Some of the worst acting you’ll ever see is a drunk person trying to act not-drunk. Once someone’s burrowed beyond half in the bag, the intoxication becomes that person’s primary feature. Trying to deny it is as futile as a giraffe hoping to pass as a horse.
Conversely, one of the most difficult acting challenges is a sober person pretending to be a drunk person trying to act not-drunk. Anyone hoping to pull it off convincingly, though, would do well to study Drunk History, the Comedy Central series whose third season premiere is tonight.
It’s a show that features the best drunk performances in TV or film right now–because they are 100% genuine. Creators Derek Waters and Jeremy Konner recruit actors and comedians to tell true historical tales they know well and are passionate about–and then feed them way too much alcohol and turn on a camera. The eventual telling of the story–always hilariously earnest, as though it would be lost in the sands of time if not told now–is intercut with reenactments that are word-for-word verbatim, including slurring and period-inaccurate turns of phrase.
Waters and Konner are obsessed with authenticity. Any time the storyteller seems to be playing up their drunkness, rather than struggling to stay on track, they rein that person in. This authenticity extends to the stories as well. The creators want their show to actually teach people the odd bit of trivia, even if it it’s coming from a source one might cross the street to avoid. As rooted in truth as the show is, though, it’s not without occasional flights of fancy.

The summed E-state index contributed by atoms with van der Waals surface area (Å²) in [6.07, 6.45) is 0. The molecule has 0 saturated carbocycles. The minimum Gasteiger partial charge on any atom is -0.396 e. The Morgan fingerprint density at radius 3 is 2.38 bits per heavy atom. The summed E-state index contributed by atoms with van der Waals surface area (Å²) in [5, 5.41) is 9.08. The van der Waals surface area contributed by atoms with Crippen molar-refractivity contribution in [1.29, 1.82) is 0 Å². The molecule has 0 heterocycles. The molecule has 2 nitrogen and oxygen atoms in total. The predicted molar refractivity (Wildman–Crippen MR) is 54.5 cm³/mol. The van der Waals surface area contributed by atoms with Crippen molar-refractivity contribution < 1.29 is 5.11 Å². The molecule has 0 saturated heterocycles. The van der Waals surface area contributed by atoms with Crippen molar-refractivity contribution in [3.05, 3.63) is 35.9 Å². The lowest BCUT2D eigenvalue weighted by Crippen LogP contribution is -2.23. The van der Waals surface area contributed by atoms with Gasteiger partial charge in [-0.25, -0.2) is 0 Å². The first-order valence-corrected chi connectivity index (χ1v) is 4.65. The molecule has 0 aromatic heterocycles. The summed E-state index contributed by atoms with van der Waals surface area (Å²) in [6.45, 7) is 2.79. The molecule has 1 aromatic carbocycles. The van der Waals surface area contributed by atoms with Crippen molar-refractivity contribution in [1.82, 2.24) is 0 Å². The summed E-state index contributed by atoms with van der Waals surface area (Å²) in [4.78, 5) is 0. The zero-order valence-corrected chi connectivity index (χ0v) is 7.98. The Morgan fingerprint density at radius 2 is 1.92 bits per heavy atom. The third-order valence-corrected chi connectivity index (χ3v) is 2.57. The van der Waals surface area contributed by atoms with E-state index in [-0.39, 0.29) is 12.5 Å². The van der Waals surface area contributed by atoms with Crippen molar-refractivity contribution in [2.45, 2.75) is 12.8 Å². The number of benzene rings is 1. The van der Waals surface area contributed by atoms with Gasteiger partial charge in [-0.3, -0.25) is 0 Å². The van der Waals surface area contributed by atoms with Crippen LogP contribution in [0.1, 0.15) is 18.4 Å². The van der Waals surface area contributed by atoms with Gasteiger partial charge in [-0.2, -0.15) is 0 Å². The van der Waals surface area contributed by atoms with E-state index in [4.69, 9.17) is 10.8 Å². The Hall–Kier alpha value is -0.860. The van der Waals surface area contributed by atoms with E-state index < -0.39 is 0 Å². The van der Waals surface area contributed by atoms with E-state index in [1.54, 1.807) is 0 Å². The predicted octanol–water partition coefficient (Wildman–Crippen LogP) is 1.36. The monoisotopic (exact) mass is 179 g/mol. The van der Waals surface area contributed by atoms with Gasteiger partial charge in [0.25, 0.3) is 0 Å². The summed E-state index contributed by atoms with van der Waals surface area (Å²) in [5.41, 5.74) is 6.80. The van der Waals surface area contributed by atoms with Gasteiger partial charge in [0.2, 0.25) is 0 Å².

“This season we get a bit more anthropomorphic,” Konner says. “There are talking clouds and things like that when the story calls for it.”
In addition to this change, the new season experiments with theme episodes. Ordinarily, each installment features legends particular to whichever city the show is filmed in that week. This time around, there are episodes where the focus is on, say, spies, with one segment revealing that Harriet Tubman was a spy, and the next unmasking Roald Dahl.
Whichever flavor of history the show zeroes in on, though, the undeniable draw is seeing funny people get blotto–with the uninteresting parts edited out. Perhaps the reason it’s such a draw is that observing drunk people in TV and film is so often a mixed bag. There are nuances to playing drunk, and Konner and Waters have observed enough of them in the flesh to be experts on how to fake it properly.
To celebrate the intoxicated arts, Co.Create selected some of the most famous scenes of drunk acting in movie history–some of which involve actual drunk actors–and asked the Drunk History duo how they rate them. Read on in the slides above to find out which performers aced it when they got wasted.